Network Security, Patch/Configuration Management, Vulnerability Management

Oracle issues security patches in seven product lines

Oracle issued security updates Tuesday for 30 security vulnerabilities in seven of its product lines, as part of its regular quarterly patch cycle.

The patches fix vulnerabilities in the Oracle Database Server, Oracle Application Server, Oracle E-Business Suite and Applications, Oracle Enterprise Manager and Oracle Siebel Enterprise, according to the company. The patches also covered vulnerabilities in Oracle PeopleSoft and JDEdwards Suite and the Oracle BEA Products Suite, according to the Oracle update advisory.

“Due to the threat posed by a successful attack, Oracle strongly recommends that customers apply fixes as soon as possible,” the advisory said.

The worst problems fixed had mainly to do with the ability to exploit a flaw without valid credentials. The highest severity rating (10.0) went to Jrockit, part of the Oracle BEA Products Suite, and Secure Backup HTTP, a component of the Oracle Database. Both of these components had vulnerabilities that could be remotely exploitable without authentication – that is, may be exploited over a network without the need for a username and password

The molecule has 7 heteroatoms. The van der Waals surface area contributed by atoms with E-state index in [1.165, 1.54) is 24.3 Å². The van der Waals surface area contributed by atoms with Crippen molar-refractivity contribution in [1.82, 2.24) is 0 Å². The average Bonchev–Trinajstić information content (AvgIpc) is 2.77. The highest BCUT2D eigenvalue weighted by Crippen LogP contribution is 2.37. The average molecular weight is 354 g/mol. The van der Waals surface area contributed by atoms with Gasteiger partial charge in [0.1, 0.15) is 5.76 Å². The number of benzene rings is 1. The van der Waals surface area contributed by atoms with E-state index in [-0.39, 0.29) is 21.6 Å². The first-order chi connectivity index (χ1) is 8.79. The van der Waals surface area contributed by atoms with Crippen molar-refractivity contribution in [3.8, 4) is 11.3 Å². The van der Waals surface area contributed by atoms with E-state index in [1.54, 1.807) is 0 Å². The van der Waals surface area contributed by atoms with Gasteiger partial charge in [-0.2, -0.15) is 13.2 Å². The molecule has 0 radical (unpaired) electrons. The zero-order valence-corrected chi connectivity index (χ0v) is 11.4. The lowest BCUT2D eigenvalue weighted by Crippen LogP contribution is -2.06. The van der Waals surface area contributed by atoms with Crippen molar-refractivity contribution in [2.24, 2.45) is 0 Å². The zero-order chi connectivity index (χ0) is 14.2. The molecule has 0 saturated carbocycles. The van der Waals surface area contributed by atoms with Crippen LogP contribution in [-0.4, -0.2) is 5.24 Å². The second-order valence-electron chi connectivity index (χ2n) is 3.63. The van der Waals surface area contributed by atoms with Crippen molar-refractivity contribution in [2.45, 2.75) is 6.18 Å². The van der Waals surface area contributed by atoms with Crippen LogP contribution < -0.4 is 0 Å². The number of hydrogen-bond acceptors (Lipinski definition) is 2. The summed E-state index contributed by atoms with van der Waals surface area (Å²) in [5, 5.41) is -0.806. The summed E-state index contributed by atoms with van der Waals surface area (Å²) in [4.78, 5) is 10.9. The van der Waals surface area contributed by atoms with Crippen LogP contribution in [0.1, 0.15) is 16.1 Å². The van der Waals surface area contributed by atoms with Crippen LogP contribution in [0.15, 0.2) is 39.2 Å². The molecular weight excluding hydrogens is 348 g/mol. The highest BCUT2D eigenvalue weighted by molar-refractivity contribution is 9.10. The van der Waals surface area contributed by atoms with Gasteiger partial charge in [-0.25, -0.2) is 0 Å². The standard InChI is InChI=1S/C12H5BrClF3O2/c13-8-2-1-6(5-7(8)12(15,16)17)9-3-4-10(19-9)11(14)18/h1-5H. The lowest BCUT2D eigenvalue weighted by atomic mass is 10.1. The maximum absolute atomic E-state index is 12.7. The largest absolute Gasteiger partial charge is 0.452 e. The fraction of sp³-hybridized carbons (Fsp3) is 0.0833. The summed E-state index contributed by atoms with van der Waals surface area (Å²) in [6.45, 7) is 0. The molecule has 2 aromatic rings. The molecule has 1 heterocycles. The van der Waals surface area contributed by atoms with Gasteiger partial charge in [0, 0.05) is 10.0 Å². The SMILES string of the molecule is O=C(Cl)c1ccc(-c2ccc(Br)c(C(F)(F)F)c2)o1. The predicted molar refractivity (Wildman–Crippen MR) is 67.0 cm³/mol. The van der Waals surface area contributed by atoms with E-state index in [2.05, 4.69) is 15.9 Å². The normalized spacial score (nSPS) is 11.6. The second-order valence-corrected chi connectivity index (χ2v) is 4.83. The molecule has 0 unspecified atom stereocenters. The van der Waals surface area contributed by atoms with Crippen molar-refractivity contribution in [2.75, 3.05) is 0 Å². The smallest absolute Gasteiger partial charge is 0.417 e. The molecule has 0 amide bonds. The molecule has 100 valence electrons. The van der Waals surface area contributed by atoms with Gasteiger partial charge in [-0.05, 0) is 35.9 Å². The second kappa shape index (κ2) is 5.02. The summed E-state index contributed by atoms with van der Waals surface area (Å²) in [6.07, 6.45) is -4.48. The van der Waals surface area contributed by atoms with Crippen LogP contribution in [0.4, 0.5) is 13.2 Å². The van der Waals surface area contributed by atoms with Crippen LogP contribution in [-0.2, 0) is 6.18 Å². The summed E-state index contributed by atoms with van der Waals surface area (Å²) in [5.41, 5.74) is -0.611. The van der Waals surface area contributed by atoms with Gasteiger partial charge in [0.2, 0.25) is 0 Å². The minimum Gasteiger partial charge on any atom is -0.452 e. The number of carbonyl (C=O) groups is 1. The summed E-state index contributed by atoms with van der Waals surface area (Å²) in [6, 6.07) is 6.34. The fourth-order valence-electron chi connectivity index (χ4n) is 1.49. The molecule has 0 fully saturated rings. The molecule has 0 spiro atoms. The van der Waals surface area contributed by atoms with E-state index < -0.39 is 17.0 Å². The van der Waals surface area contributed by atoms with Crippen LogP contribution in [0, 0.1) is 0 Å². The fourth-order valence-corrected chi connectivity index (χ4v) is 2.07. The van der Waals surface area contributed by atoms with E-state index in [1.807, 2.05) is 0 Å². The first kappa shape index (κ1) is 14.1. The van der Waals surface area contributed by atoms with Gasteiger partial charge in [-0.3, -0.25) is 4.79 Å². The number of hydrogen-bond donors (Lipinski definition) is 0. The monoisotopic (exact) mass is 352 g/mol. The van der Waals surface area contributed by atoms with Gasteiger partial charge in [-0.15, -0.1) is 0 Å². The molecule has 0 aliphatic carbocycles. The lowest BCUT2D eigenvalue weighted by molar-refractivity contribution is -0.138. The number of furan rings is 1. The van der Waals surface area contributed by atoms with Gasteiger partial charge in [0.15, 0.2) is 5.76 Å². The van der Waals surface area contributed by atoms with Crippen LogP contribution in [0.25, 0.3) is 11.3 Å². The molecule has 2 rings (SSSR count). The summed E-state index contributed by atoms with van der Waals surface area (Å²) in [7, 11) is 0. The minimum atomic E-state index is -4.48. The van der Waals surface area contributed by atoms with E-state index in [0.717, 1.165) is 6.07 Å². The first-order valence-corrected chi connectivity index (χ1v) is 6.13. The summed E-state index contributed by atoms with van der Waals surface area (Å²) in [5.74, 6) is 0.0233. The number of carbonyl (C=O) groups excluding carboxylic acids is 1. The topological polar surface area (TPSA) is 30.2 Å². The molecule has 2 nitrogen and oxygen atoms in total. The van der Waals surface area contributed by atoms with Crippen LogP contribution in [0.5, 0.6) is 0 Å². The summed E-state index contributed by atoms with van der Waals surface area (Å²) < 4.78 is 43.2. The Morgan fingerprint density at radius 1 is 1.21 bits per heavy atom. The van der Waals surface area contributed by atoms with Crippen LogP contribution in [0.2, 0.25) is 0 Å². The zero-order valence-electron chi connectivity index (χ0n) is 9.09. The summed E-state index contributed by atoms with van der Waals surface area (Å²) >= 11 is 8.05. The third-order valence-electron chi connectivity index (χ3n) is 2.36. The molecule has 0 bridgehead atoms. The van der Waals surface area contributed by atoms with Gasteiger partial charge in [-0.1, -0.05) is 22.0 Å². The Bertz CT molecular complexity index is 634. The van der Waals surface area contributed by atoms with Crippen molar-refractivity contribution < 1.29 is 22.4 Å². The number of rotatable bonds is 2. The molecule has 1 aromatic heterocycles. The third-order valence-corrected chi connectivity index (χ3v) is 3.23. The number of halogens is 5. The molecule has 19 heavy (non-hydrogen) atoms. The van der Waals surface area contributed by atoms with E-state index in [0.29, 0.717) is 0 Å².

"They [the patches] indicate a vulnerability in the network protocol layer," Amichai Shulman, chief technology officer at database security firm Imperva, told Wednesday in an email. "It's possible that the attack could go undetected. Since this is a protocol level attack, tools that monitor only SQL activity, native audit solutions, or solutions that have visibility only to internal host based activity, will not have any indication that the server is under attack."

Oracle offered some possible workarounds for organizations that cannot immediately apply the patches.

“It may be possible to reduce the risk of successful attack by restricting network protocols required by an attack,” the advisory said. “For attacks that require certain privileges or access to certain packages, removing the privileges or the ability to access the packages from unprivileged users may help reduce the risk of successful attack.”

Unfortunately, both of these approaches may break application functionality, according to Oracle's advisory. It recommended that users test changes on nonproduction systems, and said neither approach should be considered a long-term solution.

The Oracle patches hit the same day as Microsoft fixed zero-day vulnerabilities in its DirectShow and Video ActiveX components. The next set of Oracle patches is due in October.

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